Real Estate

BoC Five Year Bond Yield

  • Last Updated:
  • Mar 28th, 2023 4:59 pm
[OP]
Penalty Box
Sep 27, 2008
1015 posts
1227 upvotes

BoC Five Year Bond Yield

Just opening up another discussion on the five year bond yield as it has occasionally cropped up (off topic) in other threads.

At the beginning of the last thread on this topic (Aug 2022), yield was about 2.6-2.7. In the seven months since that low point, it’s mostly been above 3 and now hovers at 3.2.

My personal prediction is, absent some unknown shock, we will stay around this level (+-.5) for at least another year. I will leave it to the mortgage experts to discuss the impact on mortgages, but affordability has certainly massively eroded from 1 year ago, when the yield was ~1.8.
686 replies
Deal Addict
Nov 13, 2013
4232 posts
2669 upvotes
Ottawa
Good summer but one other observation is in the summer and again in the fall it was around 3.5 so we are still below the peak.

I think you're right =/- .5 but 3.5 or 2.5 have different impacts on housing. 2.5 and 4% mortgage rates would be much more conducive to a rebound this spring. 3.5 and 5% is maybe a push towards total capitulation and another sharp decline.
Deal Addict
User avatar
Oct 27, 2002
1856 posts
630 upvotes
Toronto
Three important reads over the next 2 weeks that will shape Canadian bond yields (in my opinion):
- Tomorrow: Canada unemployment. Expectation is slight uptick. So far there have been surprised to the positive.
- Next Tuesday: US January inflation. Expectation is slightly below December.
- Following Tuesday: Canada January inflation. Expectation is significantly below December.

In my opinion, inflation data in the short term unlinks between Canada and US. You can already see consumer activity restarting in the US, meanwhile I believe it's subdued in Canada -- due to the immediate increase in mortgage interest payments for a large portion of the population.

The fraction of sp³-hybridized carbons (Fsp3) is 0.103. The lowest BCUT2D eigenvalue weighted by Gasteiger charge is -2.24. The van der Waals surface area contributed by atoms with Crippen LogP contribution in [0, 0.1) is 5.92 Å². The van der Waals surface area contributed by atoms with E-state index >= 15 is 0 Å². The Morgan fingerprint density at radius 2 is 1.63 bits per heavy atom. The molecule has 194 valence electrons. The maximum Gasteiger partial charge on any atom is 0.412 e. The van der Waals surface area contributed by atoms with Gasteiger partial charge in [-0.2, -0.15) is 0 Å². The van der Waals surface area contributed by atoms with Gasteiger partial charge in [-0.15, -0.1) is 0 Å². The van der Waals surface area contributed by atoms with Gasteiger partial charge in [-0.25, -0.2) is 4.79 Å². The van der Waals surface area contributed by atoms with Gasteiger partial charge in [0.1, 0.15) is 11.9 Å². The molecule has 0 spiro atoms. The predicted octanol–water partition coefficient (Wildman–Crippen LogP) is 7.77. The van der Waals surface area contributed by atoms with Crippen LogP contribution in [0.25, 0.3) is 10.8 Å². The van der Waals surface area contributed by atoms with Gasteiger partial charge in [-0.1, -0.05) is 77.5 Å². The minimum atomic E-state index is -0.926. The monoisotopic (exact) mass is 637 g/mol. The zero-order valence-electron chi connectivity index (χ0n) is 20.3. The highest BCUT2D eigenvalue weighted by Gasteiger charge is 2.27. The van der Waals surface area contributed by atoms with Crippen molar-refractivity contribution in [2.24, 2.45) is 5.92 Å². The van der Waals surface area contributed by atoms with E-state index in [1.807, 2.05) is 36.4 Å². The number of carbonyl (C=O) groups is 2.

I also do not see the 5yr bond doing another major in the next little while. Mortgages should therefore stay at about 5%. That's not the end of the world, but should continue to have small downward price pressure on housing.

Yield curve on 10yr - 2yr is ever so slightly approaching -1.0%. It's just under. I think there was a brief period were it was below -1% a few months ago, and I feel like it's moving there again.
Deal Addict
User avatar
Oct 27, 2002
1856 posts
630 upvotes
Toronto
Canadian unemployment defied expectations: steady at 5.0%, 150K jobs added in January. Even more than US on relative basis.

Bond yields surged.
Deal Addict
User avatar
Oct 27, 2002
1856 posts
630 upvotes
Toronto
Per Rob Butler on Twitter, fixed mortgage rates have been inching up all week. Probably nothing major yet.
Member
Aug 24, 2019
440 posts
630 upvotes
f00kie wrote: Canadian unemployment defied expectations: steady at 5.0%, 150K jobs added in January. Even more than US on relative basis.

Bond yields surged.
Good for job seekers, not so much for folks looking for softer interest rate regime in the near term.
Deal Expert
Feb 29, 2008
19643 posts
18190 upvotes
Tarrana & The Ri…
f00kie wrote: Canadian unemployment defied expectations: steady at 5.0%, 150K jobs added in January. Even more than US on relative basis.

Bond yields surged.
Surging off of faulty data. Remember the US had to walk back their numbers Face With Tears Of Joy
Deal Addict
User avatar
Oct 27, 2002
1856 posts
630 upvotes
Toronto
JayLove06 wrote: Surging off of faulty data. Remember the US had to walk back their numbers Face With Tears Of Joy
Which numbers? It's still 500K in US in January for now... there could be some faultiness to it, but have they officially walked it back?

I am seeing some reports of minor upward adjustment to US CPI for December. I think the January US CPI will be one to watch.
Deal Expert
Feb 29, 2008
19643 posts
18190 upvotes
Tarrana & The Ri…
f00kie wrote: Which numbers? It's still 500K in US in January for now... there could be some faultiness to it, but have they officially walked it back?

I am seeing some reports of minor upward adjustment to US CPI for December. I think the January US CPI will be one to watch.
Read it on Twitter. But those numbers can’t be right.
[OP]
Penalty Box
Sep 27, 2008
1015 posts
1227 upvotes
f00kie wrote: Canadian unemployment defied expectations: steady at 5.0%, 150K jobs added in January. Even more than US on relative basis.

Bond yields surged.
Wow, big moves today is right. One more tick on the side of “inflation is likely sticky”. Not great for those looking to renew at lower rates.
Sr. Member
Sep 28, 2008
621 posts
635 upvotes